Shares in Lundin Mining Corp. fell the most in more than six years after the company cut its near-term production forecast at its flagship copper mine in Chile.
In a news release late on Wednesday, the Toronto-based miner said production at its Candelaria operation will be about 20 per cent lower in 2018 than previously indicated. Lundin is encountering production problems because of a recent rock slide, which has led to pit wall instability at the mine site. The base metals company said it is taking a "more conservative approach" to mining the deposit over the near term.
Candelaria is by far Lundin's highest-producing asset. In the quarter ending Sept. 30, it accounted for about 62 per cent of Lundin's revenue. In 2014, Lundin paid about $2-billion (U.S.) to acquire an 80-per-cent share in Candelaria from U.S. base-metals giant Freeport-McMoRan Inc.
Lundin shares fell by 16.1 per cent on the TSX on Thursday, to close at $7.52 (Canadian) a share, the steepest drop since August, 2011, according to Thomson Reuters data.
In the release on Wednesday, Lundin also updated its long-awaited 10-year development plan for Candelaria.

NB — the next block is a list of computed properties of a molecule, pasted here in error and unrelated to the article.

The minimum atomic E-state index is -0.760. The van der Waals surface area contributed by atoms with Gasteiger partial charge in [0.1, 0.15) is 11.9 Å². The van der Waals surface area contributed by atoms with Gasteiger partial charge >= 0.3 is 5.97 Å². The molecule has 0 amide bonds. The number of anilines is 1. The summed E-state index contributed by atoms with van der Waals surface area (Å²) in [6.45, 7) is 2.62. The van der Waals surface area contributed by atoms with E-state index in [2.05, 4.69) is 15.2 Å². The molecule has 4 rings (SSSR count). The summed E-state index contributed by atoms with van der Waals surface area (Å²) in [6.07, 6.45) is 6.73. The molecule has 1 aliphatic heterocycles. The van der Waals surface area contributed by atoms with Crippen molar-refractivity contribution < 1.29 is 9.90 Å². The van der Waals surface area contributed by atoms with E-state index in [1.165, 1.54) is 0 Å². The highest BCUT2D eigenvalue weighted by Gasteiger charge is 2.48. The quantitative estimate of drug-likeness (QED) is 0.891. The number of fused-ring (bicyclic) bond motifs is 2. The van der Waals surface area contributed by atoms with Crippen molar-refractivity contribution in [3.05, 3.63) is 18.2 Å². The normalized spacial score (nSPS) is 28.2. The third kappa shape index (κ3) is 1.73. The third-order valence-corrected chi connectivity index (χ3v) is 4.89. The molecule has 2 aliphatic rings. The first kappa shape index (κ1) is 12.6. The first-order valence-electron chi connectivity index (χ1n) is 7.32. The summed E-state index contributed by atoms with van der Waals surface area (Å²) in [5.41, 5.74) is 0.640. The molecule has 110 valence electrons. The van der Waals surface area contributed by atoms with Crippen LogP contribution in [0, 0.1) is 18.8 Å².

Lundin now says it intends to spend about $1.3-billion from 2018 through 2021 on the project, about three times higher than it had previously planned.
TD Securities analyst Greg Barnes, who downgraded the stock to hold from buy, wrote in a note to clients that the plan, reflects "near-term pain for long-term gain."
"Lundin will make significant investments at Candelaria in both the mine and the mill that are expected to result in a significantly improved 10-year production profile," Mr. Barnes wrote.
"However, we expect that investors will experience 'sticker shock' with respect to both higher capital expenditure and operating expenses for the next several years relative to previous expectations."
Elsewhere across its portfolio of assets, Lundin lowered 2018 zinc production targets for its Neves-Corvo operations in Portugal, but raised targets for 2019. Those operations, which account for roughly 15 per cent of Lundin's revenue, are its second-biggest producing asset.
"Weak 3-year guidance across the board," Canaccord Genuity Group Inc. analyst Dalton Baretto wrote in a note to clients. He also cut his rating, to a hold from a buy.
Lundin was founded in 1994 by Swedish-born Lukas Lundin, who is currently the company's chairman. The stock got hit hard during the financial crisis of 2008-09, dipping below $1 a share and also went through a rough patch in 2011. But the company has recovered strongly in the years since.
Late last year, Lundin announced the sale of $1.2-billion (U.S.) worth of copper mining assets in Democratic Republic of the Congo to a Chinese private-equity firm. Lundin has a healthy balance sheet, holding about $2.1-billion in cash, versus about $990-million in long-term debt.